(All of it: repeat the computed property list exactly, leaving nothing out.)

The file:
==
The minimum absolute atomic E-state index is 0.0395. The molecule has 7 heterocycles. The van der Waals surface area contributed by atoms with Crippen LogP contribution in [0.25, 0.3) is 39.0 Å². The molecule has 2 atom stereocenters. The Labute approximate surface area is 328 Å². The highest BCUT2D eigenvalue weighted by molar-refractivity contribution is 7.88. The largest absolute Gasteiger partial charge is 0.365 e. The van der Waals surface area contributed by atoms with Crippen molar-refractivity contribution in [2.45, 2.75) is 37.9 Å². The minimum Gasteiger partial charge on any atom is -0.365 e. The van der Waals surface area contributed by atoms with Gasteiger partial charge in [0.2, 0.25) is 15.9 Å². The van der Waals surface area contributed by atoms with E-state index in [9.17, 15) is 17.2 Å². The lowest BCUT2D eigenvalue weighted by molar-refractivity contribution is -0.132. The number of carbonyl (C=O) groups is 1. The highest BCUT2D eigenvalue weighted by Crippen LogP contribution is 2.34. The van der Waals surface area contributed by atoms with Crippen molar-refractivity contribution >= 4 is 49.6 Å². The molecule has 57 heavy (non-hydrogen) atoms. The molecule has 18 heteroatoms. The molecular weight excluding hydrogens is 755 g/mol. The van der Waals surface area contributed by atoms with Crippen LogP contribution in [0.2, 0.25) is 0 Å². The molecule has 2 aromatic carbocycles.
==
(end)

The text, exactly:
The minimum absolute atomic E-state index is 0.0395. The molecule has 7 heterocycles. The van der Waals surface area contributed by atoms with Crippen LogP contribution in [0.25, 0.3) is 39.0 Å². The molecule has 2 atom stereocenters. The Labute approximate surface area is 328 Å². The highest BCUT2D eigenvalue weighted by molar-refractivity contribution is 7.88. The largest absolute Gasteiger partial charge is 0.365 e. The van der Waals surface area contributed by atoms with Crippen molar-refractivity contribution in [2.45, 2.75) is 37.9 Å². The minimum Gasteiger partial charge on any atom is -0.365 e. The van der Waals surface area contributed by atoms with Gasteiger partial charge in [0.2, 0.25) is 15.9 Å². The van der Waals surface area contributed by atoms with E-state index in [9.17, 15) is 17.2 Å². The lowest BCUT2D eigenvalue weighted by molar-refractivity contribution is -0.132. The number of carbonyl (C=O) groups is 1. The highest BCUT2D eigenvalue weighted by Crippen LogP contribution is 2.34. The van der Waals surface area contributed by atoms with Crippen molar-refractivity contribution >= 4 is 49.6 Å². The molecule has 57 heavy (non-hydrogen) atoms. The molecule has 18 heteroatoms. The molecular weight excluding hydrogens is 755 g/mol. The van der Waals surface area contributed by atoms with Crippen LogP contribution in [0.2, 0.25) is 0 Å². The molecule has 2 aromatic carbocycles.